Curiosity Mission Updates

NASA's Mars rover Curiosity acquired this image using its Right Navigation Cameras (Navcams) on Sol 1781 Credit: NASA/JPL-Caltech
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Lately, one of our biggest science objectives is to conduct bedrock APXS measurements with every 5-meter climb in elevation. This allows us to systematically analyze geochemical changes in the Murray formation as we continue to climb Mount Sharp. Yesterday's drive brought us 6 meters higher in elevation, so another touch and go for today it is! We'll analyze the Murray target "Thorne" with APXS and MAHLI, followed by a short ChemCam observation on the same target. We'll also take several additional Mastcam images of "Devilled Rocks" and "Butter " which will document blocks on the slopes of the Vera Rubin Ridge (VRR).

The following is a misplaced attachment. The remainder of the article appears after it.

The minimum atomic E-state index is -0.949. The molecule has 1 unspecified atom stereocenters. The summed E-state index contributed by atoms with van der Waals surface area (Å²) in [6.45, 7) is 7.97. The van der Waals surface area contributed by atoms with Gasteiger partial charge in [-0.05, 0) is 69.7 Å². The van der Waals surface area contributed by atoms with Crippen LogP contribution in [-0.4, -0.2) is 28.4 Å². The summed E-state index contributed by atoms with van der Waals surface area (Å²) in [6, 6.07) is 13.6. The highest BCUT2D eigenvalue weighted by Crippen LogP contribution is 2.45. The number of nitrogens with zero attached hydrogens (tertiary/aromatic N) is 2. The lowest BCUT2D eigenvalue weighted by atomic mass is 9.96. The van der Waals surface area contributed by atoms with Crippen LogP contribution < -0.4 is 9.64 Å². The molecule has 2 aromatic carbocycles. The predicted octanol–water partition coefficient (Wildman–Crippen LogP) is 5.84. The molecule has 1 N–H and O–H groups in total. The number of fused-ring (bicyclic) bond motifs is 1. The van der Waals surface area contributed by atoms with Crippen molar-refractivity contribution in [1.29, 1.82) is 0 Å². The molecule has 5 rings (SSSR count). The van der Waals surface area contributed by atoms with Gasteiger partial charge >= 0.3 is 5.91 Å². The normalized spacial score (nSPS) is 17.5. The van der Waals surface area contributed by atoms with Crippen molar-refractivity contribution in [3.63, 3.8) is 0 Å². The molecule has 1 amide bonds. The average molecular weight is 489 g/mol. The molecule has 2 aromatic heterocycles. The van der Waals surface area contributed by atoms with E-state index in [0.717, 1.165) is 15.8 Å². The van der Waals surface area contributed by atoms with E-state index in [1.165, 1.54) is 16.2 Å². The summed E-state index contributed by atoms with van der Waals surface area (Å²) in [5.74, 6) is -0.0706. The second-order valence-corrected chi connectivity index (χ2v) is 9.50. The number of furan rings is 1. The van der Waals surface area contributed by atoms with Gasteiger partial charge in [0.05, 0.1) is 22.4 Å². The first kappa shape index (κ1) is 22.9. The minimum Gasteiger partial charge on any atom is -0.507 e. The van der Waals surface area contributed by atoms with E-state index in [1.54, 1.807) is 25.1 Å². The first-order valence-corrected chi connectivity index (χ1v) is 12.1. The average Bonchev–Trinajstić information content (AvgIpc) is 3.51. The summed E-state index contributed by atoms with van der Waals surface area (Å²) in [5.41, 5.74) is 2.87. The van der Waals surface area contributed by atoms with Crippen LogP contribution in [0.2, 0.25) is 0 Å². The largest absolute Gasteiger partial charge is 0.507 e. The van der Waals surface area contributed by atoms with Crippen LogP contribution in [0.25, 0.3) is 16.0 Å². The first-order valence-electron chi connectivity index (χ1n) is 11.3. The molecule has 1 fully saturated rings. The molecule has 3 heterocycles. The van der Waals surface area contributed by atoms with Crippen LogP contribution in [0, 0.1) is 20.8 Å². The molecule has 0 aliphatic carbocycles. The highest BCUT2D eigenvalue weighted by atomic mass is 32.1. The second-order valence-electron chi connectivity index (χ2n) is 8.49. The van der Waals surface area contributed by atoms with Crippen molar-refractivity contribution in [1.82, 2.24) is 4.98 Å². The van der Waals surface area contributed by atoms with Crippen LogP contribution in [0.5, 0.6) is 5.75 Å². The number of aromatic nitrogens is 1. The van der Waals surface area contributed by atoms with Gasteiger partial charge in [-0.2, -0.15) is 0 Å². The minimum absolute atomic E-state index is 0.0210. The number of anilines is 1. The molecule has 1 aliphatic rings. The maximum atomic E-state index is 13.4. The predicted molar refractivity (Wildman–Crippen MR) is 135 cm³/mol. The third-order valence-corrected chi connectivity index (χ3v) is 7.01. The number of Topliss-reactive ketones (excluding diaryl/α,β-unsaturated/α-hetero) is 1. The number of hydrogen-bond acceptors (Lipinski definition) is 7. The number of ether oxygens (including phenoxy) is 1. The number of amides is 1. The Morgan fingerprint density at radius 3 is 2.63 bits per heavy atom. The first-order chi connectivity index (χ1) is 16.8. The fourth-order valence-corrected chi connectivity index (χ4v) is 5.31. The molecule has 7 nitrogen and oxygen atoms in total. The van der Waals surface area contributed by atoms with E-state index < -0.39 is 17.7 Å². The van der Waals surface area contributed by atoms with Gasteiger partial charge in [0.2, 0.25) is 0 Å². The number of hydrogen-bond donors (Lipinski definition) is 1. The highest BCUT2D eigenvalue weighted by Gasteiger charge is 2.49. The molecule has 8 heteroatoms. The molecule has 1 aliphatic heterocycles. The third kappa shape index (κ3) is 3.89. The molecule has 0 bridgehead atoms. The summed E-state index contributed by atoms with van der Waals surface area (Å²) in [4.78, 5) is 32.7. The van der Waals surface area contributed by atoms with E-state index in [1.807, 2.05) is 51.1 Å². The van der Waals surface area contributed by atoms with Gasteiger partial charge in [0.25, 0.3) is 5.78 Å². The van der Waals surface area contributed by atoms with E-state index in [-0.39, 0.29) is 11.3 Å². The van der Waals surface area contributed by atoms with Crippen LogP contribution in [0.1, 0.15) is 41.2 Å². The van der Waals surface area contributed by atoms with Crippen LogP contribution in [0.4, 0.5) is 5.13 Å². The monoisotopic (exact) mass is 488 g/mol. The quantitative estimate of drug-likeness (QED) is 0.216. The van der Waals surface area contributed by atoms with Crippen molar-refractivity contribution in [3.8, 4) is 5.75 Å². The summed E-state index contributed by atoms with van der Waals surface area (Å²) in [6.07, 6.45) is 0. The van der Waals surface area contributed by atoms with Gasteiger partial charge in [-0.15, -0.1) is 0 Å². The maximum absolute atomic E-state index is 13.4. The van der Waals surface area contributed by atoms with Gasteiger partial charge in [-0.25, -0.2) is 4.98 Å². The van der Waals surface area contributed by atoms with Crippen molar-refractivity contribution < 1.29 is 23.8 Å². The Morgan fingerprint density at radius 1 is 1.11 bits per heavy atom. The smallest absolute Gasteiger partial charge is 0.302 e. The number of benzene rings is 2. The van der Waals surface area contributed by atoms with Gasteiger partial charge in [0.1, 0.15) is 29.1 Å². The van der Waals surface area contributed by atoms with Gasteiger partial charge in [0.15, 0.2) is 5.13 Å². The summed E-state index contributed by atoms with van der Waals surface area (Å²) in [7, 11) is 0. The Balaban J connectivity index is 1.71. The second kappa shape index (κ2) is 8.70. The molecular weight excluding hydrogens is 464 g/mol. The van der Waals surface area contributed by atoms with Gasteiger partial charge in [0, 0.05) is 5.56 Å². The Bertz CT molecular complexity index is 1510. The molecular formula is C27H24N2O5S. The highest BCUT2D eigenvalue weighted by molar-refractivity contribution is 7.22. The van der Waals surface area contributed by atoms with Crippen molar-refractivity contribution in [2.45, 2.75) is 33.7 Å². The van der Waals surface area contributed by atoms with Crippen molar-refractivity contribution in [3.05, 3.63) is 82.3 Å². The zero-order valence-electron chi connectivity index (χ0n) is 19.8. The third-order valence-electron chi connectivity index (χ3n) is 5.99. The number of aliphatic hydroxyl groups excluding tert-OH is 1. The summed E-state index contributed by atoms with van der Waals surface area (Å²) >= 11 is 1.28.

Following our "touch" activities, we'll then "go" and complete a drive. To set ourselves up for a nice weekend plan, we'll take some post-drive images. Standard REMS and DAN blocks are also included in today's plan. We should be arriving at our next VRR imaging stop after today's drive, so stay tuned for exciting Mastcam mosaics that we'll be acquiring over the weekend!

About this Blog
These blog updates are provided by self-selected Mars Science Laboratory mission team members who love to share what Curiosity is doing with the public.

Dates of planned rover activities described in these reports are subject to change due to a variety of factors related to the Martian environment, communication relays and rover status.

Tools on the
Curiosity Rover
The Curiosity rover has tools to study clues about past and present environmental conditions on Mars, including whether conditions have ever been favorable for microbial life. The rover carries:



Radiation Detectors

Environmental Sensors

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